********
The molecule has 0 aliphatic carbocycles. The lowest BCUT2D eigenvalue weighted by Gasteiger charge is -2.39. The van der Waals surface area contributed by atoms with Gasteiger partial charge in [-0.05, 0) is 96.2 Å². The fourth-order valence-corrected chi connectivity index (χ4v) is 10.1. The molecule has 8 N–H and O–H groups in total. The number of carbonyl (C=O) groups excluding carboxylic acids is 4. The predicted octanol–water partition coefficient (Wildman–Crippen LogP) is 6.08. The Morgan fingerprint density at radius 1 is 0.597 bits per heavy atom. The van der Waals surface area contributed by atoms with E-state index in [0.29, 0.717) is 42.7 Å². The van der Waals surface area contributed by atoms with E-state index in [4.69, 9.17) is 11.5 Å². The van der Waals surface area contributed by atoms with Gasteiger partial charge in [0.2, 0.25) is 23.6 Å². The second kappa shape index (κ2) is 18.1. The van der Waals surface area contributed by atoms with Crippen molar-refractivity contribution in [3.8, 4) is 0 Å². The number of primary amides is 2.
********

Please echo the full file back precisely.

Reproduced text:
The molecule has 0 aliphatic carbocycles. The lowest BCUT2D eigenvalue weighted by Gasteiger charge is -2.39. The van der Waals surface area contributed by atoms with Gasteiger partial charge in [-0.05, 0) is 96.2 Å². The fourth-order valence-corrected chi connectivity index (χ4v) is 10.1. The molecule has 8 N–H and O–H groups in total. The number of carbonyl (C=O) groups excluding carboxylic acids is 4. The predicted octanol–water partition coefficient (Wildman–Crippen LogP) is 6.08. The Morgan fingerprint density at radius 1 is 0.597 bits per heavy atom. The van der Waals surface area contributed by atoms with E-state index in [0.29, 0.717) is 42.7 Å². The van der Waals surface area contributed by atoms with E-state index in [4.69, 9.17) is 11.5 Å². The van der Waals surface area contributed by atoms with Gasteiger partial charge in [0.2, 0.25) is 23.6 Å². The second kappa shape index (κ2) is 18.1. The van der Waals surface area contributed by atoms with Crippen molar-refractivity contribution in [3.8, 4) is 0 Å². The number of primary amides is 2.